The written agreement is the most common tool for employers to outline rights, responsibilities and protect their reputation from harm from disgruntled employees. In particular, severance agreements have been the cornerstone of protecting the employer’s rights and preventing the unnecessary cost of future lawsuits involving their staff.
However, recently, the National Labor Relations Board (“NLRB”) issued a decision that will have a dramatic impact on how employers prepare and enforce their severance agreements in McLaren v. McCombs. This decision, most importantly, limits an employer’s ability to draft enforceable confidential and non-disparagement clauses in their severance agreements without narrowing the language of those provisions beyond what was previously allowable, and attributing those provisions to a specified legitimate business interest.
A Memo was issued by the general counsel for the NLRB, Jennifer A. Abruzzo, in March, which clarifies that confidentiality clauses and non-disparagement restrictions may still be included in contracts. Yet, Ms. Abruzzo notes that any confidentiality clauses must be narrowly tailored to a duration justifiable by legitimate business justifications in order to be deemed valid. The memo was starkest in its restrictions of non-disparagement clauses, stating that only “statements about the employer that meet the definition of defamation as being maliciously untrue, such that they are made with knowledge of their falsity or with reckless disregard for their truth or falsity,” may be deemed lawful. For obvious reasons, this is a standard that will be difficult for employers to meet even in scenarios where former employees are spreading false information about the company.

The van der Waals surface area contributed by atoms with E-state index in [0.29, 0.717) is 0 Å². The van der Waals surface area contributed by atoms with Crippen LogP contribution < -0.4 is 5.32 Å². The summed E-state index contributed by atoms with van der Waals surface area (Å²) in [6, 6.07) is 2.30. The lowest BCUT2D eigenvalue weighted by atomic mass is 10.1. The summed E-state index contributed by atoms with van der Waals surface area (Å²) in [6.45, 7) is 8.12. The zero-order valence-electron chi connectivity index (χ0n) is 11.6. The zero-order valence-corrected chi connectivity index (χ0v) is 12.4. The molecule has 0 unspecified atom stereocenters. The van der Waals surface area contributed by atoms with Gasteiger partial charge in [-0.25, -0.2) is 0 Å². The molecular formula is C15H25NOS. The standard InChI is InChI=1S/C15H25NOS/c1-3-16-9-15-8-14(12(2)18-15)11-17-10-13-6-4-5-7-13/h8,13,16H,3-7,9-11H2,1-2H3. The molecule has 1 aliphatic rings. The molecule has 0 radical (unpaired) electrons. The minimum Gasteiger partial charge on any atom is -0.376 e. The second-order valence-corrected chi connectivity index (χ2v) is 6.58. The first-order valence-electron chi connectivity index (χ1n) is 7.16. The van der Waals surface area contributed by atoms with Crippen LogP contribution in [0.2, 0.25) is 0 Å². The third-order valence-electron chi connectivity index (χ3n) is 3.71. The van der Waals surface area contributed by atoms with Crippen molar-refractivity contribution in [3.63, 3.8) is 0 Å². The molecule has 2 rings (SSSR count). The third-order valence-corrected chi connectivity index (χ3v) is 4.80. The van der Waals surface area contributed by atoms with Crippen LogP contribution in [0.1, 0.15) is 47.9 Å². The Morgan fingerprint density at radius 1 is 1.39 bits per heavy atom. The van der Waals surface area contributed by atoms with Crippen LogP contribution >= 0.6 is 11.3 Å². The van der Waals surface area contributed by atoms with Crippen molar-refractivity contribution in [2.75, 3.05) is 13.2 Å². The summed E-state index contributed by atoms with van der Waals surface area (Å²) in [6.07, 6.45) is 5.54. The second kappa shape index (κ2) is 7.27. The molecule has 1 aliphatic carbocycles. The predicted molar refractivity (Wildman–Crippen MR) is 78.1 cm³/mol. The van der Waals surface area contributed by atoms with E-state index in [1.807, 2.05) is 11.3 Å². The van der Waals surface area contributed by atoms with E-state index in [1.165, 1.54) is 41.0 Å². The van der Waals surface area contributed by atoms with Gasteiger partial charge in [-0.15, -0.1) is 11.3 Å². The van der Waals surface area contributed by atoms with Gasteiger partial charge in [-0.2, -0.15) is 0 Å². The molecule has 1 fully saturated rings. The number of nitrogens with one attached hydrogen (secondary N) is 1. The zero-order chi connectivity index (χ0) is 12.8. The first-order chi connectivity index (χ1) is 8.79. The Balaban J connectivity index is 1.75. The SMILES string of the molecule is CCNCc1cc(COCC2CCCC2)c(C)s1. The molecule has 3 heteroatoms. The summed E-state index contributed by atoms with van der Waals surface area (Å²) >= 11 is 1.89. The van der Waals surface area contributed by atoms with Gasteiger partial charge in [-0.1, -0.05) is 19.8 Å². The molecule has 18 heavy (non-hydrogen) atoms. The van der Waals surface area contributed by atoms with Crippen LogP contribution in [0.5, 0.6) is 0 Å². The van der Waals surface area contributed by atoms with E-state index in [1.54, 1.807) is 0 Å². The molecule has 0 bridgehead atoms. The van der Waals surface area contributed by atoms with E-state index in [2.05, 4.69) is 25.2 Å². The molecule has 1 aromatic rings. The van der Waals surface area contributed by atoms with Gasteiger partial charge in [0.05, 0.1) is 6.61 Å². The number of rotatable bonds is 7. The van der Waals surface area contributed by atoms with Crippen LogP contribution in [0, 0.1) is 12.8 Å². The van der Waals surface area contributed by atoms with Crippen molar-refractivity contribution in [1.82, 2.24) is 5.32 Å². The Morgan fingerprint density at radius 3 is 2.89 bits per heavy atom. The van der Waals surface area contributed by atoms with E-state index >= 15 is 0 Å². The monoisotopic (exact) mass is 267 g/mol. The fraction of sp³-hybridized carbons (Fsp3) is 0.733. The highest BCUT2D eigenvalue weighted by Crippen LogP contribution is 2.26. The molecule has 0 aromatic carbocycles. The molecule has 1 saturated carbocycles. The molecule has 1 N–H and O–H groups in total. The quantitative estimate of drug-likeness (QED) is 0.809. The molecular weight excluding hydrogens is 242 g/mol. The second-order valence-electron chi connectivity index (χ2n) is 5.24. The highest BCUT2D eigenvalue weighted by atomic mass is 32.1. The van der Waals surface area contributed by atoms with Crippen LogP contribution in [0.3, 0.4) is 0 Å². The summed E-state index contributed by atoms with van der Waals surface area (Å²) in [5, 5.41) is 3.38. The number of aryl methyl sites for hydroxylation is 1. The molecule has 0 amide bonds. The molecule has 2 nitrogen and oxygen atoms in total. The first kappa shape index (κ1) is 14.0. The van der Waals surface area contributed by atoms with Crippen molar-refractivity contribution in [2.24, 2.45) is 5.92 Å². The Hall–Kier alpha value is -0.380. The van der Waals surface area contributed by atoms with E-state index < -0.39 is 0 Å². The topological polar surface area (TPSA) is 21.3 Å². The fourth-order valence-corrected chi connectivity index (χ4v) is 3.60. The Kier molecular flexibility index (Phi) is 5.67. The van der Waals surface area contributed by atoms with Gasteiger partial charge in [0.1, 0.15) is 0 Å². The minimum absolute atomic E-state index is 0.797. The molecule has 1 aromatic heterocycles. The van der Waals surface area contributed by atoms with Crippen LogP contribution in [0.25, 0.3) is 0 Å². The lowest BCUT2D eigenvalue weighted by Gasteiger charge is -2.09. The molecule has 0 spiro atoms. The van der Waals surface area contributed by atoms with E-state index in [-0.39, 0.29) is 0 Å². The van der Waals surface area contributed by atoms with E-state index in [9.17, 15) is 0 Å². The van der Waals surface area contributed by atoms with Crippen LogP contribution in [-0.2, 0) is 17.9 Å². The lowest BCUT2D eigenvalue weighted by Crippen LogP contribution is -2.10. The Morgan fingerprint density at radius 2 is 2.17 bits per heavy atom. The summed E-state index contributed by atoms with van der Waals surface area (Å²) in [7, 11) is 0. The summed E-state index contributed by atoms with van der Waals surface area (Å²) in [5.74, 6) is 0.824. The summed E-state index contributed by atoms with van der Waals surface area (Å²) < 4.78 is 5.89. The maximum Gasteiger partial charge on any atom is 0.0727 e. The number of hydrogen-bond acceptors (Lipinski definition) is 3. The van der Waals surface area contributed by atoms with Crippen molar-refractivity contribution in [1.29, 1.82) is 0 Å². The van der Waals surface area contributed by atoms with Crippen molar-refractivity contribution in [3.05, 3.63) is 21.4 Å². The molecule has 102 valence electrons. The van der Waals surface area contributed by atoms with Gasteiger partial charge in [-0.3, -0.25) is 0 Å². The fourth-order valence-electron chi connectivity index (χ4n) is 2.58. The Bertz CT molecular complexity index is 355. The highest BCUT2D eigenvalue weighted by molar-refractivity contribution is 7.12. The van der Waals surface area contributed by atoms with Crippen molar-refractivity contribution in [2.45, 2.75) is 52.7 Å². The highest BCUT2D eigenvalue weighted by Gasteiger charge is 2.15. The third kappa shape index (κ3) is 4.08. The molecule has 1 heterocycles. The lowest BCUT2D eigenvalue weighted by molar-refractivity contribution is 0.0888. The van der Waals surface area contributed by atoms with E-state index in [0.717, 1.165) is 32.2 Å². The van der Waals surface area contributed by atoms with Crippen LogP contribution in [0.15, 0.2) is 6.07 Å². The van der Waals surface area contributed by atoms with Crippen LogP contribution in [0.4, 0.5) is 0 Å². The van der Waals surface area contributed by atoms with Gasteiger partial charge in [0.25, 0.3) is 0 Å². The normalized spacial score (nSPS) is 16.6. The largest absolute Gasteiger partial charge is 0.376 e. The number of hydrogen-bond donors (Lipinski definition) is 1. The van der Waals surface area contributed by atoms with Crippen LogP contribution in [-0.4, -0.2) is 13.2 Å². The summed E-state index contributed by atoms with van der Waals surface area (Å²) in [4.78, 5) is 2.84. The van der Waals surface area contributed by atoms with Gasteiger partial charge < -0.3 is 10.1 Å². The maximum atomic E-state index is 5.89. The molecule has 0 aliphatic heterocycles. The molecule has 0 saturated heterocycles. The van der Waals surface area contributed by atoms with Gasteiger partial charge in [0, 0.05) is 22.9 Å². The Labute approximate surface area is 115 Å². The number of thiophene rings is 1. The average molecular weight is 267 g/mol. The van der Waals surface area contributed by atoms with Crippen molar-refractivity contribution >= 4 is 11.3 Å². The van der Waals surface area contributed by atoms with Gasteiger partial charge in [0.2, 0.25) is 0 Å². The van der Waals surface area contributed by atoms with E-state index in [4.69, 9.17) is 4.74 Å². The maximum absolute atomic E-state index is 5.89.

This decision takes a hatchet to the breadth of protections that an employer may incorporate into its employment agreements. Under this new regime, employers will need to dramatically alter their current templates for offer letters, severance agreements and confidentiality addendums. It will be imperative that both HR departments and employers speak with their local counsel to discuss altering the current language of their existing agreements to comply with the recent decision’s mandates.
Failure to adjust could leave employers exposed as they will no longer have any recourse to restrict former employees’ conduct that could be determinental to their confidential business practices or their general reputation. If you have any questions about this decision, or its implications, do not hesitate to contact Senior Counsel, John Krawczyk at firstname.lastname@example.org.